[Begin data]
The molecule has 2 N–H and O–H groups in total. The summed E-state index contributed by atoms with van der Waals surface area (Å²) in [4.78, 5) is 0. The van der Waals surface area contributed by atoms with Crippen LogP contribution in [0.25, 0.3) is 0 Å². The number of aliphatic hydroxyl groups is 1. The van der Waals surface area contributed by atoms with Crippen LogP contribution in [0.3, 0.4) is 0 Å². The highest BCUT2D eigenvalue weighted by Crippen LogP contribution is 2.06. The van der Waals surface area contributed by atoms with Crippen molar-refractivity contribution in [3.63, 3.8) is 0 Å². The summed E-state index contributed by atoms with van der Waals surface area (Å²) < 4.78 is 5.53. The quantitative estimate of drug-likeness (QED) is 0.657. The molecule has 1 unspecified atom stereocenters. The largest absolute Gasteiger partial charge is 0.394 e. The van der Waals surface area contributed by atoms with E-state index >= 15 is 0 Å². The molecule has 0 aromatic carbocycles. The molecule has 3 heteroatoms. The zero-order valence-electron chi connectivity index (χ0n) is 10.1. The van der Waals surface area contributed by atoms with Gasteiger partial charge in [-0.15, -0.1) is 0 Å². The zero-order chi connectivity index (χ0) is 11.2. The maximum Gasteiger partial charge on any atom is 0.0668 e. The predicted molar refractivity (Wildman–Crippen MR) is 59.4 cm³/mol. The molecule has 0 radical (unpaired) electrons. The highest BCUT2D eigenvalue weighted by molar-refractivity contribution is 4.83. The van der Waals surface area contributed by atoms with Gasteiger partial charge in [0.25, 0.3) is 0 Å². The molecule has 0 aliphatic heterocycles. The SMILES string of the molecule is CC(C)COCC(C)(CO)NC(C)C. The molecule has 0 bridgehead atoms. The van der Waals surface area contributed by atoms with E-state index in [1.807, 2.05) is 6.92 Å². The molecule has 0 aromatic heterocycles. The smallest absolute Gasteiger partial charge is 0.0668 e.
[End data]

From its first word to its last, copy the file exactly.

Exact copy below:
The molecule has 2 N–H and O–H groups in total. The summed E-state index contributed by atoms with van der Waals surface area (Å²) in [4.78, 5) is 0. The van der Waals surface area contributed by atoms with Crippen LogP contribution in [0.25, 0.3) is 0 Å². The number of aliphatic hydroxyl groups is 1. The van der Waals surface area contributed by atoms with Crippen LogP contribution in [0.3, 0.4) is 0 Å². The highest BCUT2D eigenvalue weighted by Crippen LogP contribution is 2.06. The van der Waals surface area contributed by atoms with Crippen molar-refractivity contribution in [3.63, 3.8) is 0 Å². The summed E-state index contributed by atoms with van der Waals surface area (Å²) < 4.78 is 5.53. The quantitative estimate of drug-likeness (QED) is 0.657. The molecule has 1 unspecified atom stereocenters. The largest absolute Gasteiger partial charge is 0.394 e. The van der Waals surface area contributed by atoms with E-state index >= 15 is 0 Å². The molecule has 0 aromatic carbocycles. The molecule has 3 heteroatoms. The zero-order valence-electron chi connectivity index (χ0n) is 10.1. The van der Waals surface area contributed by atoms with Gasteiger partial charge in [-0.15, -0.1) is 0 Å². The zero-order chi connectivity index (χ0) is 11.2. The maximum Gasteiger partial charge on any atom is 0.0668 e. The predicted molar refractivity (Wildman–Crippen MR) is 59.4 cm³/mol. The molecule has 0 radical (unpaired) electrons. The highest BCUT2D eigenvalue weighted by molar-refractivity contribution is 4.83. The van der Waals surface area contributed by atoms with Gasteiger partial charge in [0.25, 0.3) is 0 Å². The molecule has 0 aliphatic heterocycles. The SMILES string of the molecule is CC(C)COCC(C)(CO)NC(C)C. The molecule has 0 bridgehead atoms. The van der Waals surface area contributed by atoms with E-state index in [1.807, 2.05) is 6.92 Å². The molecule has 0 aromatic heterocycles. The smallest absolute Gasteiger partial charge is 0.0668 e.